A combination of treatments will most often produce the greatest relief for TMJ patients. It’s a good idea to avoid activities that overuse the jaws, such as chewing gum or clenching your jaws.

You can be proactive in finding relief for TMD by trying the following remedies at home:

  • Eat soft food: When you eat soft and/or blended food, your jaw gets an opportunity to rest. Avoid chewy and crunchy food, and food that requires you to open your mouth wide, like apples or corn on the cob.
  • Apply moist heat: A hot water bottle wrapped in a moist towel can help reduce symptoms.
  • Apply ice: Applying an ice pack wrapped in a cloth or towel for no longer than 15 minutes may also reduce pain and promote healing.
  • Do jaw exercises: A physical therapist can help identify the exercises that will work for you. Jaw exercises have been shown to be an effective treatment method that can be performed at home.
  • Relaxation: Actively try to relax the muscles of the face and lips, and let your teeth come apart. Many find meditation, yoga, and slow, deep breathing to be helpful for reducing stress and tension.
  • Avoid wide yawns: Keep your fist under your jaw when you feel a yawn coming on, to keep your jaw from opening too widely.

Dangers of Alcohol and Oral Health

December 14th, 2017

We often have patients who ask, “Can drinking alcohol affect my oral health?” There are, in fact, a few reasons why that martini may not be good for your pearly whites.

In addition to creating an overly acidic environment in your mouth, alcohol severely dehydrates oral tissues because of its desiccant and diuretic properties. Because alcohol saps oral tissues of their moisture so readily, saliva glands can't keep enough saliva in the mouth to prevent dry mouth. In addition, saliva contains antibacterial properties that inhibits growth of anaerobic bacteria, a destructive type of oral bacterial responsible for tooth decay, gingivitis, chronic bad breath, and periodontitis.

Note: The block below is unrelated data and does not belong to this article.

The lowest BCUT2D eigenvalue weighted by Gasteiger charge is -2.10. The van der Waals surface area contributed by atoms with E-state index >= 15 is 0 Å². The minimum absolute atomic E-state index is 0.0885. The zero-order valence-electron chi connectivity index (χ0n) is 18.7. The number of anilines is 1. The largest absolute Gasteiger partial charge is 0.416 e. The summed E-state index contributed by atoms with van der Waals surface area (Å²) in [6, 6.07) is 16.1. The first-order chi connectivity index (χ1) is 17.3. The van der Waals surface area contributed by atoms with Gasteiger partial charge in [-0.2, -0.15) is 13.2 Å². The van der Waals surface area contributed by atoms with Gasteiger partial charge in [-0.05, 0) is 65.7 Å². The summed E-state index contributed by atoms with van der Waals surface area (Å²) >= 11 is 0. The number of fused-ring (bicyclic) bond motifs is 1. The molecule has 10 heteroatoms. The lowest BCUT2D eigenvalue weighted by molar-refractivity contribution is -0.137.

What are anaerobic bacteria?

When there is a lack of saliva flow in the mouth and the mouth cannot naturally cleanse itself of oral debris (food particles, dead skin cell, mucous), conditions develop that promote activity of anaerobic bacteria, or bacteria that thrive in dry, airless places. These anaerobes also flourish when an unending supply of proteins (food debris) are available to consume, creating rapidly multiplying layers of plaque that stick to teeth and demineralizes tooth enamel unless removed by brushing and professional dental cleanings.

Oral Cancer and Alcohol

Acetaldehyde is a chemical compound leftover after the liver has metabolized alcohol. Capable of causing genetic mutations, acetaldehyde is also a known carcinogen that contributes to the ill feelings of hangovers. Although most metabolism of alcohol is done in the liver, evidence shows that metabolism also occurs outside the liver and that enzymes in the mouth could encourage accumulation of acetaldehyde in oral tissues.

When combined with poor oral health, smoking, and other detrimental lifestyle factors, alcohol may be considered a primary contributory factor in the development of oral cancer.

Even if you don't drink or drink only occasionally, remaining aware of symptoms that may indicate oral cancer will improve your chances of recovering successfully when you start treatment in the early stages of oral cancer. Signs include red or while speckled patches in the mouth, unexplained bleeding, lumps/swellings, chronic ear or throat pain, and areas of numbness in the mouth or on the face.

If you have any questions about alcohol and its connection to oral health, don’t hesitate to ask Dr. Jeffery Spahr, Dr. Janna Spahr, and Dr. Alyssa Cattle at your next visit to our Lincoln, NE office.

How does whitening toothpaste work and how effective it is at whitening teeth?

December 7th, 2017

Brushing your teeth twice a day with fluoride toothpaste that has the American Dental Association seal of approval can help prevent tooth decay and relieve other conditions, such as bad breath, sensitive teeth, and gingivitis.